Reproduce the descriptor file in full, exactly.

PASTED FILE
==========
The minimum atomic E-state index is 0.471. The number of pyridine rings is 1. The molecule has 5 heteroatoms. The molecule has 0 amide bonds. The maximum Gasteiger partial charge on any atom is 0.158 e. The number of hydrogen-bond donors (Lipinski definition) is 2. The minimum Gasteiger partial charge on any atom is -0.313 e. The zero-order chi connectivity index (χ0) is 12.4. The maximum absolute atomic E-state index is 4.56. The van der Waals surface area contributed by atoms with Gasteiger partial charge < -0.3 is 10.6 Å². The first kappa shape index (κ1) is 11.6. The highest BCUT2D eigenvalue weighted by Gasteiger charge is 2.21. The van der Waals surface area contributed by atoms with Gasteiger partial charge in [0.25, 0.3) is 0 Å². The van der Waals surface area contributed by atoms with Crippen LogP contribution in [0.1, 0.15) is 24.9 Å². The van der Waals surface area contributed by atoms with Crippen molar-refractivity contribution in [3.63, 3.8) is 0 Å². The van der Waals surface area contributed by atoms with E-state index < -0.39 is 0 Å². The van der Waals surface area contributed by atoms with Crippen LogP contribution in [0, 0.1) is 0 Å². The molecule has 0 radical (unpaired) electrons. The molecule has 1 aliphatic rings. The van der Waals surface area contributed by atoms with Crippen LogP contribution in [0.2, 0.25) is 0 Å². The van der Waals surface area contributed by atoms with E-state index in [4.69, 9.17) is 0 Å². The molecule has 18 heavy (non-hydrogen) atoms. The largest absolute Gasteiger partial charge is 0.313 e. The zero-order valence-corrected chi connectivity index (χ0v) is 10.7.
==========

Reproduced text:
The minimum atomic E-state index is 0.471. The number of pyridine rings is 1. The molecule has 5 heteroatoms. The molecule has 0 amide bonds. The maximum Gasteiger partial charge on any atom is 0.158 e. The number of hydrogen-bond donors (Lipinski definition) is 2. The minimum Gasteiger partial charge on any atom is -0.313 e. The zero-order chi connectivity index (χ0) is 12.4. The maximum absolute atomic E-state index is 4.56. The van der Waals surface area contributed by atoms with Gasteiger partial charge < -0.3 is 10.6 Å². The first kappa shape index (κ1) is 11.6. The highest BCUT2D eigenvalue weighted by Gasteiger charge is 2.21. The van der Waals surface area contributed by atoms with Gasteiger partial charge in [0.25, 0.3) is 0 Å². The van der Waals surface area contributed by atoms with Crippen LogP contribution in [0.1, 0.15) is 24.9 Å². The van der Waals surface area contributed by atoms with Crippen molar-refractivity contribution in [3.63, 3.8) is 0 Å². The van der Waals surface area contributed by atoms with E-state index < -0.39 is 0 Å². The van der Waals surface area contributed by atoms with Crippen LogP contribution in [0, 0.1) is 0 Å². The molecule has 0 radical (unpaired) electrons. The molecule has 1 aliphatic rings. The van der Waals surface area contributed by atoms with Crippen LogP contribution in [0.2, 0.25) is 0 Å². The van der Waals surface area contributed by atoms with E-state index in [4.69, 9.17) is 0 Å². The molecule has 18 heavy (non-hydrogen) atoms. The largest absolute Gasteiger partial charge is 0.313 e. The zero-order valence-corrected chi connectivity index (χ0v) is 10.7.